I like to read books that offer me some sort of challenge, but in between I like to slip in fun books like those written by P.G. Wodehouse, John D. MacDonald and Robert Parker (although I've cooled to him, as his books became so formulaic in the last 10 or 20 years). My mom consumed more mystery novels than anyone I know, and although I've found I don't like Agatha Christie much, I do occasionally like to read a book by P.D. James or Ngaio Marsh. Marsh, who was a New Zealander, has one of the greatest names ever and I find myself regretting my wife and I didn't name one of our daughters Ngaio. She's also a confident and accomplished writer, presenting the cases her protaganist, Chief Inspector Roderick Alleyn, solves with flair and precision. I read "Hand in Glove," one of 32 Alleyn mysteries published from 1934 to 1982, which was the year Marsh died.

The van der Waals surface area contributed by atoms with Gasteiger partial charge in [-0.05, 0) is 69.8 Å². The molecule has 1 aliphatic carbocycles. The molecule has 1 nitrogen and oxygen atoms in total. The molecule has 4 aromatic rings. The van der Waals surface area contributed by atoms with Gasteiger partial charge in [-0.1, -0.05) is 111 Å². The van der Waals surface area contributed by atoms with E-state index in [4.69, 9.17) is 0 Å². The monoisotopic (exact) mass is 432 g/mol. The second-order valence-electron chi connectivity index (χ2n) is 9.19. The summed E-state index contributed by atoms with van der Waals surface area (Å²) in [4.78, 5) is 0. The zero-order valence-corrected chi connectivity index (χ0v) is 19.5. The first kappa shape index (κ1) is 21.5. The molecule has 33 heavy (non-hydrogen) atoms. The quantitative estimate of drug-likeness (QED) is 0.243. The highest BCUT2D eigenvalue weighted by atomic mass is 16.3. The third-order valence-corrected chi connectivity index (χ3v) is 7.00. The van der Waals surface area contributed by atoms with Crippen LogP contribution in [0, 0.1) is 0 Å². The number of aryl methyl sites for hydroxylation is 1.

"Hand in Glove" was published in 1962, but its class tensions and romantic sub-plot could have been set at just about any point in 20th century England. Marsh's expert plotting moves the story along, and since the book is short to begin with, it's done before you know it -- a zesty snack between meals.

Will Doolittle is projects editor at The Post-Star. He may be reached at will@poststar.com and followed on his blog, I think not, and on Twitter at

@trafficstatic.

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